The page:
Sunday, June 1, 2014

In which I fail utterly

Ethiopian macchiato: the gateway drug
As I stared into the half-full cup of creamy coffee, I could only think: I had failed.
Abysmally. Tragically. Pathetically. Just one more day to go, and I still had not succeeded at the task I had set myself back in March:
I was still horribly addicted to coffee.
India is primarily a tea-drinking country. You can get coffee there, of course, but you can’t get it on every street corner for 4 rupees (about 7 cents) like you can tea (chai). I’ve tried to decrease my consumption now for weeks, but I kept returning to it. I thought that when my flatmate moved out, taking the coffee maker, it would force me to switch to tea, but I would wake up in the morning to find myself halfway down the street to Starbucks. When I told the barista that I just wanted a plain, medium coffee, he laughed.
“My flatmate took the coffee machine!” I said.
“Oh no. That sucks. Room for cream?”
Now, the day before I leave India, I was at a diner called Java Jive with my third cup of coffee halfway empty in front of me, and the waitress asking if we wanted more.
Yes,” the three of us chorus as we eagerly nudge our cups closer to her.
Screw it. I might as well enjoy the coffee now and be extra-miserable as I come off my caffeine addiction later. Maybe the misery of the caffeine let-down will be relatively indistinguishable from the misery of jet lag.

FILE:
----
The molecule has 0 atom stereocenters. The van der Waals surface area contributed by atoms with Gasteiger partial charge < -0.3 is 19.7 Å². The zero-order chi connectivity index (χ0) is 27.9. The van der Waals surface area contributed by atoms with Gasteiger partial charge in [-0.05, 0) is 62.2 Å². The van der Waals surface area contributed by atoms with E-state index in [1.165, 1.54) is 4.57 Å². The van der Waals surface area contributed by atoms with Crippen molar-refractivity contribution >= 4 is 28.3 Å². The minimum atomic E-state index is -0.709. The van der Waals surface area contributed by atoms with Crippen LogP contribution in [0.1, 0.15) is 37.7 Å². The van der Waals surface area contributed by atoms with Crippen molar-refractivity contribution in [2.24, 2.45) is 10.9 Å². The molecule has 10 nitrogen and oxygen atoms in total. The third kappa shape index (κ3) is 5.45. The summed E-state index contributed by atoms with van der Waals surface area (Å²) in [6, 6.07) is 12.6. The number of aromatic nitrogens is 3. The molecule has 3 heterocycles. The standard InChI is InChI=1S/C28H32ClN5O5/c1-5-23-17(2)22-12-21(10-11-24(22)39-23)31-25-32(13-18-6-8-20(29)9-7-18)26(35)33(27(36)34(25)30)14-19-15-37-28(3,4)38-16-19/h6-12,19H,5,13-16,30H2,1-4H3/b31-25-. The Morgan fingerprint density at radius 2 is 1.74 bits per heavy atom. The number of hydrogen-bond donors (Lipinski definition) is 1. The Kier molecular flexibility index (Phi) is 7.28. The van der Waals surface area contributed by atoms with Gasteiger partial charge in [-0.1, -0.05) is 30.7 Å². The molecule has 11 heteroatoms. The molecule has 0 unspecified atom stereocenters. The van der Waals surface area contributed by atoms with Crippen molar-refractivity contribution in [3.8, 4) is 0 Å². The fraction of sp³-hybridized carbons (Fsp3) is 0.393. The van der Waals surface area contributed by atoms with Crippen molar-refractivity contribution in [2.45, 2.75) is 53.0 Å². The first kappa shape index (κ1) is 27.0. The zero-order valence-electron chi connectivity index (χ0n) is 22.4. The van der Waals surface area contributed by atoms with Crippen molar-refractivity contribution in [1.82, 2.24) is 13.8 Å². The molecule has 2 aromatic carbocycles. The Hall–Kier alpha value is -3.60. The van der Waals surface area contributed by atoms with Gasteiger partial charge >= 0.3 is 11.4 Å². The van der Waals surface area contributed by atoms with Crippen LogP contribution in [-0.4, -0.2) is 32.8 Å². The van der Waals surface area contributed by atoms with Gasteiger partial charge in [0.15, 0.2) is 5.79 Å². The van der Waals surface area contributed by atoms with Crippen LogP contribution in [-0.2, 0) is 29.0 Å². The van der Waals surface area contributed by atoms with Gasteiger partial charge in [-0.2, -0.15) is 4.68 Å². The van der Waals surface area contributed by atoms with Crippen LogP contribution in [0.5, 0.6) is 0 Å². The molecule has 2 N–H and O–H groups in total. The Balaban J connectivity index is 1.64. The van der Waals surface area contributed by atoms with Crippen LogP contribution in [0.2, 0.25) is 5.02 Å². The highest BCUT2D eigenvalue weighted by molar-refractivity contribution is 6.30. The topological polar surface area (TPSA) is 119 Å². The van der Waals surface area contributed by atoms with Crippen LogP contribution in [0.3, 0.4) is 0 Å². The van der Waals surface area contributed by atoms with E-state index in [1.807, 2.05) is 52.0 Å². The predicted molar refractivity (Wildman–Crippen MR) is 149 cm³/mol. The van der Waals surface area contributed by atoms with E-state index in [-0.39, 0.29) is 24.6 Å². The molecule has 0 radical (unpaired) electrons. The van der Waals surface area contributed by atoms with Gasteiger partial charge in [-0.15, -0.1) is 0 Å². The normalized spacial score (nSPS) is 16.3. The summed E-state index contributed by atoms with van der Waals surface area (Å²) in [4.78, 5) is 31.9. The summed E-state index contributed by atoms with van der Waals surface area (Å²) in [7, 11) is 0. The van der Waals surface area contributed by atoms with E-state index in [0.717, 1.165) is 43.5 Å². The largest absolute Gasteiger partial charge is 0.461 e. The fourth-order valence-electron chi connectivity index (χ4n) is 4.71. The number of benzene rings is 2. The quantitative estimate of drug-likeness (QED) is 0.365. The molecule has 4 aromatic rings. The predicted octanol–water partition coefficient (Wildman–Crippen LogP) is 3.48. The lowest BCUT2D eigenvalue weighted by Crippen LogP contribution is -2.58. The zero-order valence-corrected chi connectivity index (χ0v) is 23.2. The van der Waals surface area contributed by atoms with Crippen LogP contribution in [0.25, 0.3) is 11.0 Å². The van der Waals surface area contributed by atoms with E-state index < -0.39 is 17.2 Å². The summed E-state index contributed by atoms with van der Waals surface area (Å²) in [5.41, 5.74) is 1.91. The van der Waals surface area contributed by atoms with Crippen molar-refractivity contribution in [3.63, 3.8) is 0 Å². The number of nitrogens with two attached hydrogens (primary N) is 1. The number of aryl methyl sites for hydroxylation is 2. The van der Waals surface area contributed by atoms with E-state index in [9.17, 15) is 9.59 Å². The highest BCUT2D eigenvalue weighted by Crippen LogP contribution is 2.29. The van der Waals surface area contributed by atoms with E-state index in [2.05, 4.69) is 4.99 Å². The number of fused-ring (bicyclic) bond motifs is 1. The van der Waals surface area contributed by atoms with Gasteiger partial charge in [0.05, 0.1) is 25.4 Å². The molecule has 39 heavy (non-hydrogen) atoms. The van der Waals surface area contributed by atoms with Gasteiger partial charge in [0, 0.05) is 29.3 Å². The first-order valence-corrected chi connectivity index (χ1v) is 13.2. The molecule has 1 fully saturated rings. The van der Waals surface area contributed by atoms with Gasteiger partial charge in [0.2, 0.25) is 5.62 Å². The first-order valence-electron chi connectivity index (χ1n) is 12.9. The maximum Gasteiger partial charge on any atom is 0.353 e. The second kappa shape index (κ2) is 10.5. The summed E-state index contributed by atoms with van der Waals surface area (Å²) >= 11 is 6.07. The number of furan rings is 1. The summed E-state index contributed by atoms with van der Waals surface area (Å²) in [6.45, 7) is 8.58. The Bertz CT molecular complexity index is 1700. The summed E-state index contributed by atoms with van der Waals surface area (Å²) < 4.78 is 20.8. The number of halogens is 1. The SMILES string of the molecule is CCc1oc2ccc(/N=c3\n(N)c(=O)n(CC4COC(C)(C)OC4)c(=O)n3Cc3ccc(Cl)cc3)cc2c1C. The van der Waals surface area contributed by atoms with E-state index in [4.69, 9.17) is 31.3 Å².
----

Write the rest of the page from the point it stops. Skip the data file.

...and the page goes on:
My companions are Sean and Anlam, the two other members of my department cohort. Tomorrow, I leave for India; in July, Anlam leaves for Germany; in August, Sean leaves for Malaysia. While I return in a few months, the others will be gone for a year or longer, finally setting off for their dissertation research. My research is just exploratory.
The conversation meanders comfortably over our fresh cups of coffee.
“We should probably clear the table,” Sean said, glancing around at the groups waiting for a table.
In the parking lot, we hug and promise to write.
“You’ve been an awesome flatmate,” I tell Anlam.
“You too.”
“It’s been a good place.”
“Yeah, in spite of everything.”
She laughs. “Yeah.” “Everything” includes the cockroaches, broken plumbing, obnoxious neighbors, poor climate control, and the incident with the shattering glass door knob. I’m fairly certain Anlam would add my propensity for playing Irish music loudly, the thump thump of in-room swing practice, and my clumsiness after I wake up early in the morning. (I don’t develop the ability to walk without hitting things until about 9 am.)
“Take care.”
“You too.”
Sean I’ll see tomorrow, and so our parting is brief. But I still feel a twinge of loss, the end of an era. I’m not good at good byes. I walk back to my car and go over the couple remaining things I have to take care of before I take off tomorrow—one more run to the storage unit, a quick run to school, another email…
But what I really want right now is another cup of coffee.


  1. As I am certain you know, there is caffeine in chai. Not as much as coffee (certainly not as much as MY coffee), but some. So, clearly, the solution will be to drink A LOT of chai.
    And, whatever you do, by all that is bright (well, okay, really, dark) and holy, DO NOT try Turkish Coffee. It could make you Knurd.

    HUGS! May Lakshmi smile upon your journey!

    1. I have had Turkish coffee--multiple times. My flatmate is Turkish. :) It is INCREDIBLE.
      And yes, I know there is caffeine in chai and tea. But trying to drink enough is a bit of a problem at that point, considering the caffeine ratio is about 2:1. :)
      Thanks for the good wishes, Uncle Daiv!